I’m not out in the wilds here – I’m going there later, further down the page. Life, as we now live it, seems to deny us space in all sorts of ways: someone determined to drive inches from our rear bumper is an intrusion; others who literally breathe down our necks in supermarket queues are an intrusion; agitated, impatient, crowding in. Whatever the reason the effect is the same – intrusion. And if, like me, you’d prefer a bit of an exclusion zone, then you’d like the intruder to respect that point of view and… well, you know what you’d like them to do.

There’s probably a philosophical debate to be had about what actually constitutes space on earth ; I’m not getting into that –  it would be never-ending. Like space.

Whatever else it may be, it’s undeniably a component of many other things – peace, quiet, solitude, reflection… all of them benefit from a bit of space, a bit of room to breathe.

The one place where we could usually count on finding respite and our own preferred version of space was out in the hills; an environment we mostly had to ourselves – leaving aside the local population of buzzard, raven, polecat, roedeer, adder, whatever… and we didn’t mind sharing with them; they’re mostly non-intrusive and certainly not inclined to get too close. Or even with the other occasional walker(s) who crossed our paths, for they are kindred spirits after all and sensitive to our preferences.

But that space is being eroded; and eroded doesn’t even begin to do justice to what’s happening in parts of the highlands: annexed, commandeered in great swathes, would be nearer the mark. Mostly the intrusions are visual; in a landscape they inevitably would be, although invasive noise is hardly unknown. In the hills, particularly at the summits, horizons are distant and where there is damage in just about every direction, a 360º panorama reveals all of it – turbines, roads, bulldozed tracks, pylons, masts, bunkers and towers with who knows what function…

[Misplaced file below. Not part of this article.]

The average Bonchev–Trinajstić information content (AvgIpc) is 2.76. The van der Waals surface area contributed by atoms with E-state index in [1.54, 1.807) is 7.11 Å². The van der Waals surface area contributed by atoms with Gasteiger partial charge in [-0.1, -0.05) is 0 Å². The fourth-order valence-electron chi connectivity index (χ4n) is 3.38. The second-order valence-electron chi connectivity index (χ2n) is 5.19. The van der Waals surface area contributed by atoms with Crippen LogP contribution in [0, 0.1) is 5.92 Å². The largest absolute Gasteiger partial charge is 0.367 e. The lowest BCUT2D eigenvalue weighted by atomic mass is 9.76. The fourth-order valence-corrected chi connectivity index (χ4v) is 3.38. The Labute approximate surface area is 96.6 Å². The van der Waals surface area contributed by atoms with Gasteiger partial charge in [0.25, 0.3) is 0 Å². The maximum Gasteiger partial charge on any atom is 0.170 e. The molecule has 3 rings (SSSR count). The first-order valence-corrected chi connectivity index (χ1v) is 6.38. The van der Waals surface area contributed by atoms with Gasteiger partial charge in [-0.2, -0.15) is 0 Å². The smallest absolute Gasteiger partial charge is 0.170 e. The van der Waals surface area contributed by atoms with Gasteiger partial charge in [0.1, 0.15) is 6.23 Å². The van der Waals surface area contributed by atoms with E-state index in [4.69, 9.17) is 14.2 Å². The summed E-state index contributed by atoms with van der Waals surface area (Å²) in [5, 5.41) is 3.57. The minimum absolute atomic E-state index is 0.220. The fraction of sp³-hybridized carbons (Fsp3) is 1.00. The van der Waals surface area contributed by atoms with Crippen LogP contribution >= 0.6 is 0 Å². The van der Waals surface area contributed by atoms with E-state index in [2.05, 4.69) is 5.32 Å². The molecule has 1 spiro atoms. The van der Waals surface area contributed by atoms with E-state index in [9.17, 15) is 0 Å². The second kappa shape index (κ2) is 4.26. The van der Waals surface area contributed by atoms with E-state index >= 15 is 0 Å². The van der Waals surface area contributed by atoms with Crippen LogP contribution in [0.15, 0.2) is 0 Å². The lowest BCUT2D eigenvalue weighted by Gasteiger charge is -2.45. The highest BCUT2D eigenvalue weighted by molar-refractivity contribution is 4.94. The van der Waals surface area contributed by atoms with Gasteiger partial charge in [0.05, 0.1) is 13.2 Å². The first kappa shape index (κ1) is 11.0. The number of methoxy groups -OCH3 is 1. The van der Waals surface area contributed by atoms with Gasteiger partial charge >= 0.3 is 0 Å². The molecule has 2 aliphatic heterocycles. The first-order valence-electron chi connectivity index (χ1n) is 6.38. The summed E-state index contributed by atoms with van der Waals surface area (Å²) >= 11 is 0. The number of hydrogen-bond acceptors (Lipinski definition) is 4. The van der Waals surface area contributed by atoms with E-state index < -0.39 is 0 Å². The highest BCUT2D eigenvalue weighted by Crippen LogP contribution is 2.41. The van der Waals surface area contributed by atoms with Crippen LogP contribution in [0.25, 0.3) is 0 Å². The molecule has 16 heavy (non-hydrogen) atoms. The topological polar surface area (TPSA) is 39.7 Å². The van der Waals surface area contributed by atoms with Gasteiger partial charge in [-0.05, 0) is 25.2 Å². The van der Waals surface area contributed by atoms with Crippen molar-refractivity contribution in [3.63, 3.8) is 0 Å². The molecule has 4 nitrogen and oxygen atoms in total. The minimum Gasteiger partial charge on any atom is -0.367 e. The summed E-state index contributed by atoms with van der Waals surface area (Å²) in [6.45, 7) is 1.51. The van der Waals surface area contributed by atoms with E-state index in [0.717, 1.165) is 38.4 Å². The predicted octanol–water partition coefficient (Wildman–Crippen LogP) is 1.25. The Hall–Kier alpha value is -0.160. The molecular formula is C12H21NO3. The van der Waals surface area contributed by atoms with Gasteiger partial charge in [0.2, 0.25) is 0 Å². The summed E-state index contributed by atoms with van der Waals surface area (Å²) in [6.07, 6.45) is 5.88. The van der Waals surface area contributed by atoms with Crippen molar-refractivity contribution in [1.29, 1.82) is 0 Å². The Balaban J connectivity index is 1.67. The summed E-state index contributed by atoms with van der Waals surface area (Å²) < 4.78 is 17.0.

Horrible, ugly encroachment. A wave of vandalism encouraged and applauded in many cases by so-called environmentalists. I’ve long despaired of the general direction of humanity’s journey, but could we not ruin absolutely everything? Could we not just hang onto a few precious, unspoilt places? Would that be too much to ask?

I’ll nod here – not for the first time recently – to Jim Crumley and his masterwork A High and Lonely Place. Jim, writing about Am Moine Mhor in this instance, talks about not climbing to a summit, but to a space. We all know that feeling, when the path eventually levels out for the final time and you’re as high as you’re going to be on this particular outing: big skies; relief;  a sense of space.

Much as I enjoy a walk I also like to sit, become absorbed into the landscape – inconspicuous, irrelevant in fact. That’s when, if you get lucky, things – the things that belong there – allow you an insight into their lives: the mountain hare, the hen harrier, the red deer stag, the ptarmigan…

Enjoyment of the space – the old ‘far as the eye can see’ saying – is a big part of that. But it’s being systematically ruined and (here’s the real rub) so few people seem to either know or care. Money is being made, and those making most of it are doing a masterly job – a potent cocktail of PR, lobbying, acquisition by stealth. A bloodless coup, symptomatic of the times.

Mid Wales: sparsely populated, spacious, accessible, under constant threat from commercial forestry and worse…

 

 

 

 

 

 

Go quietly and you might spot an adder, a polecat, even a merlin. On an average day, red kite, raven, peregrine and buzzard are never far away.